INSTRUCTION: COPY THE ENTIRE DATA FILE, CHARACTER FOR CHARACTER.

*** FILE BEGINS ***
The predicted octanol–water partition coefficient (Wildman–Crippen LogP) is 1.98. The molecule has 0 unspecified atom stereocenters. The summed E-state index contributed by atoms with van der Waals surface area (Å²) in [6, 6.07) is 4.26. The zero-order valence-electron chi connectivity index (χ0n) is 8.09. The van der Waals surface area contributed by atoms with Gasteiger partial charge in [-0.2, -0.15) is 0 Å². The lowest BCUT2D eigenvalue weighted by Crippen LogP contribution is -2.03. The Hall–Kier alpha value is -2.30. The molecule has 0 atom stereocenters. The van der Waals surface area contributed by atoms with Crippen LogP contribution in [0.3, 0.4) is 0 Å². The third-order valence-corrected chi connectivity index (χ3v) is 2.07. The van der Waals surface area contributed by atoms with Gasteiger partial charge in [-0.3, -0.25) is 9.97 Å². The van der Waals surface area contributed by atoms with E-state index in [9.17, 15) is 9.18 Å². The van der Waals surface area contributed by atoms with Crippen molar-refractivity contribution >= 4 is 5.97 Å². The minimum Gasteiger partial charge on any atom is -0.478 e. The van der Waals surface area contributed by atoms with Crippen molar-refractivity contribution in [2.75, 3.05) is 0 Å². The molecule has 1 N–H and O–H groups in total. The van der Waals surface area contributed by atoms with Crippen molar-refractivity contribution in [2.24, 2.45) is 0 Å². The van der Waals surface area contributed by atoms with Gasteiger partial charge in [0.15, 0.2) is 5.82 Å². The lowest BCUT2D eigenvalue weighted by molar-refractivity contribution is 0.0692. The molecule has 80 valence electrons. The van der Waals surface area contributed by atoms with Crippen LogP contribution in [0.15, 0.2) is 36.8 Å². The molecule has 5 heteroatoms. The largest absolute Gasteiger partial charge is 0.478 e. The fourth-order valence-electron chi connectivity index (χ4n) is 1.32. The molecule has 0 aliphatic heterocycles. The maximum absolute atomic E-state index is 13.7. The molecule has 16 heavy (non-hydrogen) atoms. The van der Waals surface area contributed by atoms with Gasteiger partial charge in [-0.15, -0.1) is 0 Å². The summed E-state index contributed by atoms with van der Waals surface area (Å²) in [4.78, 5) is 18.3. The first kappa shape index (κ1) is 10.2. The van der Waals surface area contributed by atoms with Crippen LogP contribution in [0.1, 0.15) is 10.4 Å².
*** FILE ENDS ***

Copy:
The predicted octanol–water partition coefficient (Wildman–Crippen LogP) is 1.98. The molecule has 0 unspecified atom stereocenters. The summed E-state index contributed by atoms with van der Waals surface area (Å²) in [6, 6.07) is 4.26. The zero-order valence-electron chi connectivity index (χ0n) is 8.09. The van der Waals surface area contributed by atoms with Gasteiger partial charge in [-0.2, -0.15) is 0 Å². The lowest BCUT2D eigenvalue weighted by Crippen LogP contribution is -2.03. The Hall–Kier alpha value is -2.30. The molecule has 0 atom stereocenters. The van der Waals surface area contributed by atoms with Crippen LogP contribution in [0.3, 0.4) is 0 Å². The third-order valence-corrected chi connectivity index (χ3v) is 2.07. The van der Waals surface area contributed by atoms with Gasteiger partial charge in [-0.3, -0.25) is 9.97 Å². The van der Waals surface area contributed by atoms with E-state index in [9.17, 15) is 9.18 Å². The van der Waals surface area contributed by atoms with Crippen molar-refractivity contribution >= 4 is 5.97 Å². The minimum Gasteiger partial charge on any atom is -0.478 e. The van der Waals surface area contributed by atoms with Crippen molar-refractivity contribution in [2.75, 3.05) is 0 Å². The molecule has 1 N–H and O–H groups in total. The van der Waals surface area contributed by atoms with Crippen molar-refractivity contribution in [2.24, 2.45) is 0 Å². The van der Waals surface area contributed by atoms with Gasteiger partial charge in [0.15, 0.2) is 5.82 Å². The lowest BCUT2D eigenvalue weighted by molar-refractivity contribution is 0.0692. The molecule has 80 valence electrons. The van der Waals surface area contributed by atoms with Crippen LogP contribution in [0.15, 0.2) is 36.8 Å². The molecule has 5 heteroatoms. The largest absolute Gasteiger partial charge is 0.478 e. The fourth-order valence-electron chi connectivity index (χ4n) is 1.32. The molecule has 0 aliphatic heterocycles. The maximum absolute atomic E-state index is 13.7. The molecule has 16 heavy (non-hydrogen) atoms. The van der Waals surface area contributed by atoms with Gasteiger partial charge in [-0.15, -0.1) is 0 Å². The summed E-state index contributed by atoms with van der Waals surface area (Å²) in [4.78, 5) is 18.3. The first kappa shape index (κ1) is 10.2. The van der Waals surface area contributed by atoms with Crippen LogP contribution in [0.1, 0.15) is 10.4 Å².